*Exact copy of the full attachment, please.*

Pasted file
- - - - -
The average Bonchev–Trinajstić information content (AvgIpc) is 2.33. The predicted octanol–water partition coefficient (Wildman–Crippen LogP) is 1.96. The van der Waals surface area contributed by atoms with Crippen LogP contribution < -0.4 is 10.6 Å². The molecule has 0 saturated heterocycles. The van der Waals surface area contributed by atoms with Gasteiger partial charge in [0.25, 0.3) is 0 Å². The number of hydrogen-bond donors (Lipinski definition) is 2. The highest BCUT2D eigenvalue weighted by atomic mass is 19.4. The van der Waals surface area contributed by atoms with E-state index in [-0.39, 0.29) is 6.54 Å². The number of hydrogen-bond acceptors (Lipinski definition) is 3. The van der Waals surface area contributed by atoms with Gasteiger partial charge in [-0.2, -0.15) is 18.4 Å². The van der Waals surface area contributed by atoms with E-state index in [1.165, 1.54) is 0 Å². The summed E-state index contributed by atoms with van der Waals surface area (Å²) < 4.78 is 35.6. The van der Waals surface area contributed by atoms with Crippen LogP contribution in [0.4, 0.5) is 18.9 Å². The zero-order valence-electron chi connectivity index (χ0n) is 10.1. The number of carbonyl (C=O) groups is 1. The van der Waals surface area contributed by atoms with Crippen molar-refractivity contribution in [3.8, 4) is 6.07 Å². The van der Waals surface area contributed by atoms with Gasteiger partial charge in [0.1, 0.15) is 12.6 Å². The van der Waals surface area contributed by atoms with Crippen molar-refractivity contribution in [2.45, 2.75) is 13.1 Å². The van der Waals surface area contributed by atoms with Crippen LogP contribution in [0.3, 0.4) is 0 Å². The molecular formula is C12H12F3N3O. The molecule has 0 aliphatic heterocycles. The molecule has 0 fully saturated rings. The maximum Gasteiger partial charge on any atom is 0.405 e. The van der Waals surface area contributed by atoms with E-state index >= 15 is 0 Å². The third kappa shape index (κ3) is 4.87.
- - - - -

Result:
The average Bonchev–Trinajstić information content (AvgIpc) is 2.33. The predicted octanol–water partition coefficient (Wildman–Crippen LogP) is 1.96. The van der Waals surface area contributed by atoms with Crippen LogP contribution < -0.4 is 10.6 Å². The molecule has 0 saturated heterocycles. The van der Waals surface area contributed by atoms with Gasteiger partial charge in [0.25, 0.3) is 0 Å². The number of hydrogen-bond donors (Lipinski definition) is 2. The highest BCUT2D eigenvalue weighted by atomic mass is 19.4. The van der Waals surface area contributed by atoms with E-state index in [-0.39, 0.29) is 6.54 Å². The number of hydrogen-bond acceptors (Lipinski definition) is 3. The van der Waals surface area contributed by atoms with Gasteiger partial charge in [-0.2, -0.15) is 18.4 Å². The van der Waals surface area contributed by atoms with E-state index in [1.165, 1.54) is 0 Å². The summed E-state index contributed by atoms with van der Waals surface area (Å²) < 4.78 is 35.6. The van der Waals surface area contributed by atoms with Crippen LogP contribution in [0.4, 0.5) is 18.9 Å². The zero-order valence-electron chi connectivity index (χ0n) is 10.1. The number of carbonyl (C=O) groups is 1. The van der Waals surface area contributed by atoms with Crippen molar-refractivity contribution in [3.8, 4) is 6.07 Å². The van der Waals surface area contributed by atoms with Gasteiger partial charge in [0.1, 0.15) is 12.6 Å². The van der Waals surface area contributed by atoms with Crippen molar-refractivity contribution in [2.45, 2.75) is 13.1 Å². The van der Waals surface area contributed by atoms with Crippen LogP contribution in [0.3, 0.4) is 0 Å². The molecular formula is C12H12F3N3O. The molecule has 0 aliphatic heterocycles. The molecule has 0 fully saturated rings. The maximum Gasteiger partial charge on any atom is 0.405 e. The van der Waals surface area contributed by atoms with E-state index >= 15 is 0 Å². The third kappa shape index (κ3) is 4.87.